Monday, December 20, 2010
Poland Parts With “Old Zloty” for Good.
The Wall Street Journel
December 20, 2010, 8:32 AM ET
If you happen to have a pre-1995 one million zloty note in the back of a desk drawer, it doesn’t mean your rich—but it’s your last chance to trade it in for money you can actually use in a store. When the New Year arrives, a sizeable chapter in the history of Poland’s jump to a market economy will draw to a close and the old banknotes will turn into souvenirs.
Fifteen years ago Poland passed a very important logistic test—its brand new democratic government and central bank had gotten the hyperinflation fire under control, but still had the task of cleaning up the money situation.
The collapsed communism left huge dislocations in the supply and demand of goods and services and after price controls were lifted and a million businesses bloomed on folding card tables and cots, the animal spirits of Polish consumers had unleashed annualized inflation rate of 600%.
Once prices stabilized, Poland’s money needed denomination. The central bank decided the national currency had four zeros to spare. The reasons behind denomination were straightforward. Shopping required the extra step of carefully counting zeros. A used car sold for a grocery bag of bills—all of which had to be diligently counted by the buyer and seller.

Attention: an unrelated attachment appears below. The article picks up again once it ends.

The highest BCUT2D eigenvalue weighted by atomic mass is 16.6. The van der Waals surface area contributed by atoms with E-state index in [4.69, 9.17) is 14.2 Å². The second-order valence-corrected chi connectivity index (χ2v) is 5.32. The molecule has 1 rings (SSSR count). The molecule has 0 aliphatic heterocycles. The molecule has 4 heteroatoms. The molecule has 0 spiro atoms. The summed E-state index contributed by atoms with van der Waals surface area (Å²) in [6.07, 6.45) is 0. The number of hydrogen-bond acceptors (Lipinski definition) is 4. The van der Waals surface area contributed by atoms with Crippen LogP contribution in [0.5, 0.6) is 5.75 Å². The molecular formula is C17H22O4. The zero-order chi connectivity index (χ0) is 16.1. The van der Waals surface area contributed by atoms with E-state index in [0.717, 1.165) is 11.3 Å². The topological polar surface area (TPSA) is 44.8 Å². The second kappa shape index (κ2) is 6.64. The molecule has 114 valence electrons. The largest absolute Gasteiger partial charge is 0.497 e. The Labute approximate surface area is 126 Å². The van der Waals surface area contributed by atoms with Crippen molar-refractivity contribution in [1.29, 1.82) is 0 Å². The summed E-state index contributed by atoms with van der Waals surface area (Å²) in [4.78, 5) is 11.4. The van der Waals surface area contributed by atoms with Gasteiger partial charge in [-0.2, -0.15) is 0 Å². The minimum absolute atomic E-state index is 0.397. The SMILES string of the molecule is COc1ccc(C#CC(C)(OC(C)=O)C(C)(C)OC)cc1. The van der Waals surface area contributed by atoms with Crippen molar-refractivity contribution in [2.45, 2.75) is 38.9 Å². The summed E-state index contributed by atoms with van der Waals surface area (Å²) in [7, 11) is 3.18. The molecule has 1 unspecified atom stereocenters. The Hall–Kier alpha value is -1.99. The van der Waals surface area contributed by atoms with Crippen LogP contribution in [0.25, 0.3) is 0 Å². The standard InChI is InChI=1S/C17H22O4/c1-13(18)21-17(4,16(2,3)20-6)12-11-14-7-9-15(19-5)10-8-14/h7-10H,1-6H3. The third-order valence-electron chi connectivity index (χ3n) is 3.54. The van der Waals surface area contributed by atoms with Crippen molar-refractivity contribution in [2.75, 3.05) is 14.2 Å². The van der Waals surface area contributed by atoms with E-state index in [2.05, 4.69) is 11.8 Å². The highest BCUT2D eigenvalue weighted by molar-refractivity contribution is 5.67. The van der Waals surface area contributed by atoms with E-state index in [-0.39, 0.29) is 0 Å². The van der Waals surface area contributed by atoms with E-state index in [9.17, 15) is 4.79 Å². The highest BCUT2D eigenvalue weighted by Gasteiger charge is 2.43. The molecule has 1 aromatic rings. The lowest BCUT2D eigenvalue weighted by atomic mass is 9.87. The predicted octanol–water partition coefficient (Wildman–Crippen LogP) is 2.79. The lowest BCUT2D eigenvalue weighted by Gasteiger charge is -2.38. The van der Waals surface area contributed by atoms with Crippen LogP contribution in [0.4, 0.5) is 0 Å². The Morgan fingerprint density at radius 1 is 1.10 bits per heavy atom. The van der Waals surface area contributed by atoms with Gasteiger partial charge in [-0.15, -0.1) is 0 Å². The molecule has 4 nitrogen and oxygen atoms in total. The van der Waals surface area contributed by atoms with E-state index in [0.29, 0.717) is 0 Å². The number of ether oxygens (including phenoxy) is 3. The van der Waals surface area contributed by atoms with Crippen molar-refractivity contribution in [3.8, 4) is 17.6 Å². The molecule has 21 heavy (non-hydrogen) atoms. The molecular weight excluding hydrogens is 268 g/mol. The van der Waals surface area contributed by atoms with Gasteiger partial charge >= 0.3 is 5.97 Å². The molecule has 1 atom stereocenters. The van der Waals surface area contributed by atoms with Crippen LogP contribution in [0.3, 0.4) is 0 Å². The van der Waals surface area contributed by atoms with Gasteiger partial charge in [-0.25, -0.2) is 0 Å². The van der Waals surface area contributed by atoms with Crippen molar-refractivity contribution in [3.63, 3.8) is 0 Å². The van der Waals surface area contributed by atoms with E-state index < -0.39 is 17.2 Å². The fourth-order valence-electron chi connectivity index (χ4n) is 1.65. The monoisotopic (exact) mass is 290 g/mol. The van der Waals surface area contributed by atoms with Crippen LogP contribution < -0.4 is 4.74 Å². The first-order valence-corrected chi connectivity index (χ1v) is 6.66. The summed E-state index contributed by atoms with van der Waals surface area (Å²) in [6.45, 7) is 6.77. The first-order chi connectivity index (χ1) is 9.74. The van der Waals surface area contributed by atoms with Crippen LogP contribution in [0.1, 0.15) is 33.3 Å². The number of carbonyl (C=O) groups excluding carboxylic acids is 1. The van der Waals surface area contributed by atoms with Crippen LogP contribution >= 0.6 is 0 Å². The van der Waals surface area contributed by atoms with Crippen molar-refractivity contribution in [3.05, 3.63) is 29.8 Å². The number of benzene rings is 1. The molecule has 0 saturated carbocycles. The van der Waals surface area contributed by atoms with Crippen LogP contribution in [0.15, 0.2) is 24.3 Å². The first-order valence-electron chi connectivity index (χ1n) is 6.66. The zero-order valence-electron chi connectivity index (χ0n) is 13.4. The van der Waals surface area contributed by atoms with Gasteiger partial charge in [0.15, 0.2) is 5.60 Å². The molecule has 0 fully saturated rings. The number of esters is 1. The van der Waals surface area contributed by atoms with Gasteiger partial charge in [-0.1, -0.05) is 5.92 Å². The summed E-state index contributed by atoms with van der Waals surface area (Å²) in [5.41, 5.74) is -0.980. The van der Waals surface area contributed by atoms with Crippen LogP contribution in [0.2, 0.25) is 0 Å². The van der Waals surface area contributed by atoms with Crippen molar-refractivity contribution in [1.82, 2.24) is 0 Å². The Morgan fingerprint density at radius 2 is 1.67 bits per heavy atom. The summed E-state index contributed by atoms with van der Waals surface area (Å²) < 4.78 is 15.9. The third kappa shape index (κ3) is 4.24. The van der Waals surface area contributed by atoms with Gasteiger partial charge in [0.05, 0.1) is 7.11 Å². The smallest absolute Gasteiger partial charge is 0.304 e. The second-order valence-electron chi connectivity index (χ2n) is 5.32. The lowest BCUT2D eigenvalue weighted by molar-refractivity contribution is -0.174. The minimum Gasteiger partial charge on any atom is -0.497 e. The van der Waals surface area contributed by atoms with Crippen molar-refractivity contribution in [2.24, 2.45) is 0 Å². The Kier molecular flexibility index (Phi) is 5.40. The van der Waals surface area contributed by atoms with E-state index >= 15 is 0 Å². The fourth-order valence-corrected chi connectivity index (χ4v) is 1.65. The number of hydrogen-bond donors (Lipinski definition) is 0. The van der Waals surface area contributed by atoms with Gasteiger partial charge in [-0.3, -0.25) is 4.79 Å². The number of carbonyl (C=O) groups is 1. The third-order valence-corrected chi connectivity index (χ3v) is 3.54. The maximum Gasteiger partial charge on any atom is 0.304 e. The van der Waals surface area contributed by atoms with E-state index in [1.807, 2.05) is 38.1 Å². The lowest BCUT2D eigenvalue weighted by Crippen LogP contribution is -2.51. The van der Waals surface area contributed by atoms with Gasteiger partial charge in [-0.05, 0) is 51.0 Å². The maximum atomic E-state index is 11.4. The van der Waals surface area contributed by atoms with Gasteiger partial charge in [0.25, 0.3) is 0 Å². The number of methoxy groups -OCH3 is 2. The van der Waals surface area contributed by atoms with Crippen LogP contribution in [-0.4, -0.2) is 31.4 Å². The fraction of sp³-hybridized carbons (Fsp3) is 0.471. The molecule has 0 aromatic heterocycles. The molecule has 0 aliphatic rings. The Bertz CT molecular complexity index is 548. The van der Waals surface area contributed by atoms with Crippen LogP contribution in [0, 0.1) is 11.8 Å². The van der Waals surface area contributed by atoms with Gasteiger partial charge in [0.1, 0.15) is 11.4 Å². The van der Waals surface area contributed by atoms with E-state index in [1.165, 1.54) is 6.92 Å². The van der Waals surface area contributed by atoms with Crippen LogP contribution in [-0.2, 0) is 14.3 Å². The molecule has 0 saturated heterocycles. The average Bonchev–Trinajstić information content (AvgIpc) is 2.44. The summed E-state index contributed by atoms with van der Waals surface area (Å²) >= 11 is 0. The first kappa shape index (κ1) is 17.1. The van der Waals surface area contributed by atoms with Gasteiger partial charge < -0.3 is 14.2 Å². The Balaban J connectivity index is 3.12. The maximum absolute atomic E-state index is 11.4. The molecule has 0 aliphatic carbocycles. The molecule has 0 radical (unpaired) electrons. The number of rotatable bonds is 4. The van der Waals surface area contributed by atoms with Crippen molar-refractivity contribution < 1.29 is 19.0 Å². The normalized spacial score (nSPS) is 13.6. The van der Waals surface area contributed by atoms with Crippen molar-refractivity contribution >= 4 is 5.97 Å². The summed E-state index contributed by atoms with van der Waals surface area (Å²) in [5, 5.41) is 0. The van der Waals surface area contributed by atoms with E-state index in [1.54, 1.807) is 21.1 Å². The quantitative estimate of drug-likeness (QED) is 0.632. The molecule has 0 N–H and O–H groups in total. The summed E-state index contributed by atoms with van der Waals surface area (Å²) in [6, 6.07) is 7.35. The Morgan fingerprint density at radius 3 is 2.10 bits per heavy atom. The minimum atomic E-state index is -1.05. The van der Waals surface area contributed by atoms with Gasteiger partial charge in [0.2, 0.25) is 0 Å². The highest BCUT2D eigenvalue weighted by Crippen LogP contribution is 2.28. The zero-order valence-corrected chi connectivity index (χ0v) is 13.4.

As million and two million zloty notes appeared in circulation, Poles reacted as they had done under communism, they made jokes.
“We can be proud of our country. We have managed to invent an exchange rate transaction involving three currencies—one pound of zlotys is worth one dollar.”
The currency was getting no respect and Polish officials hoped to restore it by denomination, but the complicated operation carried huge risks. Older Poles remembered losing their life savings in the 1950s when the communists had exchanged old money for new. So the central bank, then headed by Hanna Gronkiewicz-Waltz, Warsaw’s current mayor, had to be very careful in how it communicated the change with society.
On January 1, 1995, the Polish zloty got a new official code, PLN (the “N” stands for new) instead of PLZ, and dropped four zeros. Unlike many other denominations and currency switches, both currencies were allowed in circulation for a full two years, until the end of 1996. But most people decided to get rid of the old money quickly—by the end of 1995 Poles exchanged half of the old notes.
Today, the National Bank of Poland estimates there are still about 8,300 pieces of old notes and coins out there, valued at about 175 million (new!) zlotys ($57.8 million).